Student demo: solidarity, not violence, is the issue for the left

Kai Grachy on the 9 December student protests against tuition fees.
13 December 2010

At last Thursday’s  anti-tuition fees protests, students culminated their two-month campaign against savage tuition fee hikes, shaking the coalition government to its core. Such a protest has not been seen in London for 10 years. We’ve had bigger numbers, but the vibrancy, clear political analysis, and anger-mixed-with-party atmosphere, have all been absent for a long time.

Students could not have given a clearer lead to the rest of society. The protest was a culmination of a wave of occupations, marches, local days’ of action,  and more. Although organised, it was not top-down – the National Union of Students resigned their leadership role early on. It came about through organising by local, national and, vitally, online centres – with many decisions being taken on radically democratic lines.

Self-interest was never a primary motivation for current students who are organising in solidarity with the next generation which will actually pay the price of fees. Indeed in occupations around the country students have gone well beyond fee rises, questioning the very structures of education.

But Thursday’s demonstration was far from dominated by white middle-class kids. I was taken aback by the amount of working-class, Black and  Asian school and university students – no one taken in for a second by the idea that the Government’s proposals were ‘necessary’ or ‘fair’. The government has declared war on them, their communities and their class – pure and simple.

The immediate result of this mobilisation: a government majority of 84 slashed to 21. But the faces of Ministers – in particular Lib Dems– told of greater fears for their future. Outside, protestors were angry but unsurprised. After all when a party tells you it opposes tuition fees in May and in December agrees to triple them, clearly the political model isn’t working (anymore than it did when the Labour Government first introduced them).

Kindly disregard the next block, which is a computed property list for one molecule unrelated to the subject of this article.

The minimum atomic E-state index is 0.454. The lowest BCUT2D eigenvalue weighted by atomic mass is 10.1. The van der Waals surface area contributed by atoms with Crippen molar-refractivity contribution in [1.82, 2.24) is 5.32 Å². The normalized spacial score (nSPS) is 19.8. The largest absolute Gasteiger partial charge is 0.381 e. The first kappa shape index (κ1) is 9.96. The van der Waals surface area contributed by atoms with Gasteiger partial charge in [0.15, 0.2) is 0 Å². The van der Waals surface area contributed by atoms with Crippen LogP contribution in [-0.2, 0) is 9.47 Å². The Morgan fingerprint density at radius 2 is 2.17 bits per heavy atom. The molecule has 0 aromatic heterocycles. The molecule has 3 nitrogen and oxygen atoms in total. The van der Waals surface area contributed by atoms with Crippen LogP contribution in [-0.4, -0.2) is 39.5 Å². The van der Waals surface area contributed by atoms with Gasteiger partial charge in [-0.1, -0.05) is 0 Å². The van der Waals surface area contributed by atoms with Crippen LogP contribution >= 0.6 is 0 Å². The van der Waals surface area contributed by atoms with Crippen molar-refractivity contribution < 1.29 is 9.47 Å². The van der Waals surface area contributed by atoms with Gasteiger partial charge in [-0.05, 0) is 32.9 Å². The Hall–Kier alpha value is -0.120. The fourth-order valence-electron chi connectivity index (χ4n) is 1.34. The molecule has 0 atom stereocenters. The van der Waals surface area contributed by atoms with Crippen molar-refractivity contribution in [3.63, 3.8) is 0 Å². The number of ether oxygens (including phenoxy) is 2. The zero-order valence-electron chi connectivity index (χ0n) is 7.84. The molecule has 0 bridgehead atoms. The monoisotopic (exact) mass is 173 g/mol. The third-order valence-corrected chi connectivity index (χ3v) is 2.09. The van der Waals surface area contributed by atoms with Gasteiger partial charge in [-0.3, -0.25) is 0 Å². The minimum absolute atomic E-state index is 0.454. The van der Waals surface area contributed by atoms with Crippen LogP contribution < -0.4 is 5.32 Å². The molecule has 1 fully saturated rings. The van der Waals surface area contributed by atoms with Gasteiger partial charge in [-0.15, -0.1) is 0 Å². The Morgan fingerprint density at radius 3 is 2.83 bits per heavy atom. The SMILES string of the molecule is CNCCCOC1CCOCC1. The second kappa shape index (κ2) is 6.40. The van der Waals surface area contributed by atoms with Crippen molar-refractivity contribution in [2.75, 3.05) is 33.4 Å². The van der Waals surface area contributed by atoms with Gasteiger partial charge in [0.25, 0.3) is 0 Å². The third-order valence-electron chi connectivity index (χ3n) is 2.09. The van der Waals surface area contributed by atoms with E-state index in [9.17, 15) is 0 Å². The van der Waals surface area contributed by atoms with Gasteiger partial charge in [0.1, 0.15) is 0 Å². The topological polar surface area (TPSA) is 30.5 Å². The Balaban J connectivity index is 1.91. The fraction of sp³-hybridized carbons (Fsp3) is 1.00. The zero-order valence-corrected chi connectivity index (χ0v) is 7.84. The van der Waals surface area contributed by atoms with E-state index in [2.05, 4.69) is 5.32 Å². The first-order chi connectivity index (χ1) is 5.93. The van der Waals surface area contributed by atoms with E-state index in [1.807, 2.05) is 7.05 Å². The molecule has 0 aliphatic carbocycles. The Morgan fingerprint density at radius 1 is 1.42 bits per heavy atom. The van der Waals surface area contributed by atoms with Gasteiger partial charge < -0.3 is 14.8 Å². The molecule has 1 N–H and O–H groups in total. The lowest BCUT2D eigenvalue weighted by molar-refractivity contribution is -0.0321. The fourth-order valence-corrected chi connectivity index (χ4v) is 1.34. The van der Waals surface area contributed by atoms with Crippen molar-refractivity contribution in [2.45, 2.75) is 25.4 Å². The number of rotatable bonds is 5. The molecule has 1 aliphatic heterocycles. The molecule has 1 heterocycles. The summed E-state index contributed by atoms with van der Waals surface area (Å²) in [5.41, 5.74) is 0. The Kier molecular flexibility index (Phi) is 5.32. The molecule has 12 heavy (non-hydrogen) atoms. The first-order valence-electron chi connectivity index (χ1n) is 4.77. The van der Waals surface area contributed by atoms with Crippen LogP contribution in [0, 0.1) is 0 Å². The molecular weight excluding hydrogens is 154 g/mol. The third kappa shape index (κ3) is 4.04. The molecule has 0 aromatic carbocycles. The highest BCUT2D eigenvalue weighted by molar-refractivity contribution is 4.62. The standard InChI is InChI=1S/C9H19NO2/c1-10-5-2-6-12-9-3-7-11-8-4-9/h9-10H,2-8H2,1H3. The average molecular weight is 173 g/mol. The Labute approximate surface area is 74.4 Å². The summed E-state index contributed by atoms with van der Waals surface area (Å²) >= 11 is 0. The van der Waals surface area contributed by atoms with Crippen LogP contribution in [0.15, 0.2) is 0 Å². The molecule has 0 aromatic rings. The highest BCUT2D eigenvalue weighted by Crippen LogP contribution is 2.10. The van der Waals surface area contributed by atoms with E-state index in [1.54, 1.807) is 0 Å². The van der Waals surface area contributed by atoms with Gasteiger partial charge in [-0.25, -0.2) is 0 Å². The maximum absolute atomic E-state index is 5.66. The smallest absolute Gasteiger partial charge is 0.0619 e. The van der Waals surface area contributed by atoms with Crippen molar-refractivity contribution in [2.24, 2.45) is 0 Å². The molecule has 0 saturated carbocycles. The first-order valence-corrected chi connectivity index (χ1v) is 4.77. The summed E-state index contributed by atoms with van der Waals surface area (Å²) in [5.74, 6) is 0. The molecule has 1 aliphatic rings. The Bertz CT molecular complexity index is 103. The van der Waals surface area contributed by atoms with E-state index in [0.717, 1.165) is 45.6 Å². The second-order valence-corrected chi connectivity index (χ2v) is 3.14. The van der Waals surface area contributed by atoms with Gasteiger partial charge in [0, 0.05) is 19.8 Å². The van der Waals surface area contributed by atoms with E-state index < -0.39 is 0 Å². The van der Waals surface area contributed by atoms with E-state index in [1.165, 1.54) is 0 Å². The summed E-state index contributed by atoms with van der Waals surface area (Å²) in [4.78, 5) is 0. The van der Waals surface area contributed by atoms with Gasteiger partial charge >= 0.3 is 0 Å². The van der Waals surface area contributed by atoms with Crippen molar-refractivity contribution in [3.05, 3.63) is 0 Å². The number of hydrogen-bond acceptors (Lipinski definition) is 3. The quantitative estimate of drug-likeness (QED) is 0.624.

That anger was compounded by a set of brutal police tactics which have not received nearly enough attention. Scores of riot police on horses, with visors, shields and more padding than the Michelin man, charged at unarmed protestors, many of them legally children. I have never seen so many bloodied protestors. One student required three-hour brain surgery so severe were his wounds. Hundreds more were repeatedly beaten and finally, at 9.30, marched onto Westminster bridge with no facilities, no information, where the cold was guaranteed to be worst. David Cameron got it right about “violent, thuggish behaviour”, but it was the police acting on clear instructions.

What does this mean long-term? First the Left must take the issue of violence head-on. The policies being inflicted on this country – without electoral mandate – are truly violent. The - at worst - vandalism carried out by protestors in the face these policies has been surprisingly moderate. No progressive change in society has ever come about without much worse scenes. The Left has to lose its fear about this issue.

Second, and even more worrying, was the lack of trade union presence. The RMT made a good show on the protest, as have UCU at previous protests. Otherwise just a handful of local, mostly university-based, flags peppered the march. This will come to haunt us. The students cannot carry the can for the failure of others forever. The unions want to reinvent themselves, to appeal to new activists, to get young people to understand the importance of solidarity. This was – hopefully still is – the opportunity. Local organising is vital. Student organising is vital. But trade unions remain the only bodies which can truly mobilise on the scale needed. If they fail, we all fail.


 

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